News for Immediate Release


Aug. 27, 2014


Dam Control Tower Replacement to Require Lake Jean Drawdown at Ricketts Glen State Park


Harrisburg – A gradual, complete drawdown of the 245-acre lake at Ricketts Glen State Park in Northeastern Pennsylvania will be required to permit replacement of a deteriorating dam control tower, Department of Conservation and Natural Resources officials announced today.


“We realize the drawdown may inconvenience some anglers and boaters, but the integrity of the dam and safety of our park visitors is paramount,” said Bureau of State Parks Director David Kemmerer. “The dam control tower must be replaced and that construction work requires excavation of a portion of the dam embankment. Maintaining even a limited pool could compromise the dam during heavy rain, thus the need for complete drawdown.” 


This project is part of Enhance Penn’s Woods -- a two-year, more than $200 million initiative launched by Governor Tom Corbett to repair and improve Pennsylvania’s state parks and forests.


Built in 1950, the 26-foot-high dam is reliant on a concrete control tower that discharges through its base while regulating the pool level of Lake Jean, a focal point of the 13,050-acre state park spreading into four counties. Beset by leakage and deterioration, the entire tower system must be replaced.


“The hope is to start this project in spring 2015, with drawdown beginning after ice-out on the lake,” Kemmerer said. “Though dependent on review and bidding processes, construction should last about one year.”


The project is estimated to cost about $800,000 allocated from the Growing Greener bond fund.


The bureau director stressed construction only would affect certain recreation opportunities involving the lake. The park campground, cabins and trails all will remain open.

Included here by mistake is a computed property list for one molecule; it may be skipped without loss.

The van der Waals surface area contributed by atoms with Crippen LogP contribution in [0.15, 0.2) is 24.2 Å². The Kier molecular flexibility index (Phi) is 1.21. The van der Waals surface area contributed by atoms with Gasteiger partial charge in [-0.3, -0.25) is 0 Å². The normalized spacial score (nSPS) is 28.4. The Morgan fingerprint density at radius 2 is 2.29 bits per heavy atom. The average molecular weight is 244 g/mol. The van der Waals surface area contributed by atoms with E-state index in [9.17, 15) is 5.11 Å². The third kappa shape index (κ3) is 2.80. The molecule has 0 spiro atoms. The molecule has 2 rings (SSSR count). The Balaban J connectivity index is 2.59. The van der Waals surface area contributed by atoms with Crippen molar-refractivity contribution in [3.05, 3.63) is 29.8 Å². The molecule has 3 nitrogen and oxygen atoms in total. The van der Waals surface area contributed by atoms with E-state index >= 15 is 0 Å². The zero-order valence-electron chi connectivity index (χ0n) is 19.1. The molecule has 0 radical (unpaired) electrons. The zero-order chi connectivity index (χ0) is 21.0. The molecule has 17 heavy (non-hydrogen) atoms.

Efforts to harvest or salvage fish populations, along with management of the lake’s fishery before, during and after project, will be coordinated with the Pa. Fish and Boat Commission.


“We have chosen to temporarily lift the regulations in order to reduce the number of fish in the lake in anticipation of a fish salvage prior to a complete drawdown of the lake,” said Dave Miko, chief of the commission’s Division of Fisheries Management. “We want anglers to fish the water and make good use of as many fish as they can.”


The temporary regulations take effect immediately and will remain in place until further notice by the Fish and Boat Commission. The commission expects to conduct a fish salvage at the lake in late fall.


Postings and flyers are notifying park anglers of these changes, which will remain in effect until the lake is fully drained. Meanwhile, the Bureau of State Parks and Fish and Boat Commission are addressing how to best salvage and transport remaining fish.


Beset by low pH levels traced to acid deposition and infertile underlying geology, the lake has received biannual lime applications in joint efforts by the bureau and commission to improve its water quality and fish community. The drawdown will facilitate bureau study of other possible future lakebed improvements.


Stocked each year with trout by the commission, Lake Jean also contains a variety of warm-water species according to a commission survey in late May and early June, 2007. Electro-fishing and trap net samples showed populations of brook and brown trout, along with largemouth bass, crappies, bluegills, pickerel, sunfish and other species.


With acreage in Luzerne, Sullivan, Wyoming and Columbia counties, Ricketts Glen parklands envelop Glens Natural Area, a National Natural Landmark recognized for wild, free-flowing waterfalls cascading through rock-strewn clefts and surrounded by old-growth timber. The Falls Trail enables park visitors to glimpse the 22 named waterfalls, the highest being the 94-foot Ganoga Falls.


For more details on Ricketts Glen and Pennsylvania’s other 119 state parks, visit (Select “Find a Park”).


Media contact: Terry Brady, 717-772-9101.